No. 1 priority: ensuring power grid reliability
President and CEO
While electric industry deregulation is moving at varying speeds in different parts of the country, it has become clear to virtually everyone that electric industry deregulation will become reality, and it is vital that important issues concerning electric industry restructuring are addressed.
I believe that establishing a fair and workable nationwide transmission system is the key to a favorable outcome for the restructuring of the electric industry. The high-voltage interstate transmission system we have in place now was not designed for a competitive marketplace; it was generally designed to move power from a utility`s generators to its own load centers. Interconnections between utilities were established for emergency situations, to share installed generation reserves, and-occasionally-to take advantage of a neighbor`s lower cost generation. Historically, the system worked well because utilities did not compete with one another.
In a deregulated market, utilities that formerly cooperated with each other now compete. And there are many different types of electricity providers-not just the traditional electric utility. As the number of participants increases, so does the number of transactions on the system. Now the interstate transmission system is being called on to move vast amounts of electricity from one region of the country to another, and between the U.S., Canada and Mexico.
A new electric reliability oversight system is needed to ensure continued reliability of the interstate high-voltage transmission system while supporting robust competition in electricity markets. Whatever system ultimately develops, whether it be a regional transmission organization (RTO), Transco, or an independent system operator (ISO), it must be fair and equitable to all parties involved, and the Federal Energy Regulatory Commission (FERC) is struggling to do just that now.
To be successful, a nationwide transmission system must:
– meet the needs of customers,
– provide reliable and low cost delivery, and
– provide for open access to facilitate wholesale competition.
First and foremost, the high degree of power grid reliability we`ve come to expect must be ensured. The development of an independent, self-regulating entity-with government oversight-is, I think, the best way to develop and enforce compliance with reliability rules for the interstate transmission system. The reliability rules must be made mandatory and enforceable, and those rules must apply fairly to all entities that own, operate, and use the transmission system.
The six ISOs presently in existence (California, New York, the Midwest, New England, the PJM, and ERCOT in Texas) are nonprofit and, as the name says, independent operators. Some investor-owned utilities (IOUs) have proposed a for-profit Transco concept whereby the IOU spins off its transmission business into a separate entity, although no Transcos have been approved as yet.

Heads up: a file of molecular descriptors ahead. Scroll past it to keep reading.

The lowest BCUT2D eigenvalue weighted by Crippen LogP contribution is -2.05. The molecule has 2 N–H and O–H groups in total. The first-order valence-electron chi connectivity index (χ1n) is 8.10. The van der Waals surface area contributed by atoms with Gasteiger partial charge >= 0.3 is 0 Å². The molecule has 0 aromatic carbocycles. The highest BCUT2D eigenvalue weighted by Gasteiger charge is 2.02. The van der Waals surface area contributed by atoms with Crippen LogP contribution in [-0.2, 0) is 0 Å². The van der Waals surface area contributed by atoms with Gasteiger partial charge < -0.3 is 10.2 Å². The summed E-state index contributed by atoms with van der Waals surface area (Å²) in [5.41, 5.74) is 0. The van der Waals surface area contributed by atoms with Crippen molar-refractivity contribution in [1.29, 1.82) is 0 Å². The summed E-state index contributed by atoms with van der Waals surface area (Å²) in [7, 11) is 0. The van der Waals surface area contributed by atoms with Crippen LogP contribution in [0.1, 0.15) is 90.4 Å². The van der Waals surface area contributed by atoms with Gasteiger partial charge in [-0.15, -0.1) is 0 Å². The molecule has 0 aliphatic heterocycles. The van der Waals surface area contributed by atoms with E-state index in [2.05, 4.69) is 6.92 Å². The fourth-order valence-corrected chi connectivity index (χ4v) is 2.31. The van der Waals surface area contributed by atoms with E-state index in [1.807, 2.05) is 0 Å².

Public power companies, including the Large Public Power Council (LPPC) and the National Rural Electric Cooperative Association, have raised objections to the proposal charging that its structure appears to conflict with the ISO principles of independence, governance, and conflicts of interest, and these groups countered with their own not-for-profit Transco proposal.
As a variation of the RTO concept, five Eastern and Midwestern IOUs (American Electric Power, Consumers Energy, FirstEnergy Corp., Virginia Power, and Detroit Edison) recently announced a proposed regional transmission organization that addresses the independence of governance issue by establishing an independent “publico,” or publicly held company, that would run the proposed transmission company, or Transco.
These are some of many ideas that are presently being bandied about, but the bottom line is that, in order to work successfully, the independence and transparency of the transmission system operations and the need to separate generation interests should become a high priority.
On another issue, transmission owners should be provided full cost recovery, but no windfall profits. Transmission rates have historically been cost based. Any transmission proposal must continue to encompass this basic concept, and avoid the potential for “windfall” incentives as a result of asset churning or market-based pricing.
And, transmission policy should provide for and encourage regional solutions, not nationally imposed mandates. The federal government, FERC, and state governments should all work to provide the tools and environment for the appropriate regional solutions to emerge, which capture the uniqueness of the physical, political, and economic circumstances of any given region.
The stakes are high, and it will be interesting to watch as these issues continue to be debated. The interstate high-voltage transmission system is the backbone of the nation`s electricity infrastructure and is critical to public health, safety, economic well-being, and national security. We must get this right.
Cordaro`s comments are excerpts from a speech presented to the UTC Conference in June. He was then president and CEO of Nashville Electric Service. As of August 1, he was named as the first president and CEO of the Midwest Independent Transmission System Operator (Midwest ISO).